Haupt, whose first name was sometimes spelled Hermann, was born in Philadelphia, Pennsylvania, the son of Jacob and Anna Margaretta Wiall Haupt. Jacob, a merchant, died when Herman was 12 years old and Anna was forced to support her family of three sons and two daughters. Herman attended school by working part time to pay his tuition. He was appointed to the United States Military Academy at the age of 14 by President Andrew Jackson. He graduated in 1835 and was commissioned a second lieutenant in the 3rd U.S. Infantry that July. However, he resigned his commission on September 30, 1835, to become a civil engineer. He worked as a construction engineer on the Norristown Railroad and engaged in bridge and tunnel construction. On August 30, 1838, he married Ann Cecelia Keller in Gettysburg, Pennsylvania. They eventually had seven sons and four daughters. In 1839, he designed and patented a novel bridge construction technique that is known as the Haupt Truss; examples of bridges he constructed with this technique are in Altoona and Ardmore, Pennsylvania, both from 1854.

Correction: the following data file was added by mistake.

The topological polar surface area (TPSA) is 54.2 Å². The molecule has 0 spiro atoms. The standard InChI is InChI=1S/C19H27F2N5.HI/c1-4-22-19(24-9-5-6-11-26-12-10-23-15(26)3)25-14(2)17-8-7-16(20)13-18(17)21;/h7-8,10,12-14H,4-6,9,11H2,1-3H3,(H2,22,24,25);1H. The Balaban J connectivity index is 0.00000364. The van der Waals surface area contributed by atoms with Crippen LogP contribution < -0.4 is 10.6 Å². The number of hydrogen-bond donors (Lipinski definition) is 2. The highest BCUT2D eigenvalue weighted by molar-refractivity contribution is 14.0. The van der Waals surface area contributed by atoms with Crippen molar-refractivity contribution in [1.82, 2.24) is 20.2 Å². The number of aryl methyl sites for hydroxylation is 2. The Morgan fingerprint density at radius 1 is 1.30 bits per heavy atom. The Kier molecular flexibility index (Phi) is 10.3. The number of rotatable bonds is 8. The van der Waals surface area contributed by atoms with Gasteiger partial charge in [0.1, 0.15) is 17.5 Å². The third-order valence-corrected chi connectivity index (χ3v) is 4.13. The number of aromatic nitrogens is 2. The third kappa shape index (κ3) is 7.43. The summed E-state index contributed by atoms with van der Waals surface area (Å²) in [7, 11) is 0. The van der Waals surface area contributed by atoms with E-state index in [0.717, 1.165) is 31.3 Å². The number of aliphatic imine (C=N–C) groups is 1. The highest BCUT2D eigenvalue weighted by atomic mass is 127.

From 1840 to 1847, Haupt was a professor of mathematics and engineering at Gettysburg College (which at that time was named Pennsylvania College). He returned to the railroad business in 1847, becoming a construction engineer on the Pennsylvania Railroad, and then general superintendent from 1849 to 1851. He was the chief engineer of the Southern Railroad of Mississippi from 1851 to 1853, and the chief engineer of the Pennsylvania Railroad until 1856; in the latter position he completed the Mountain Division with the Alleghany Tunnel, opening the line through to Pittsburgh. He was the chief engineer on the five-mile (8 km) Hoosac Tunnel project through the Berkshires in Western Massachusetts from 1856 to 1861.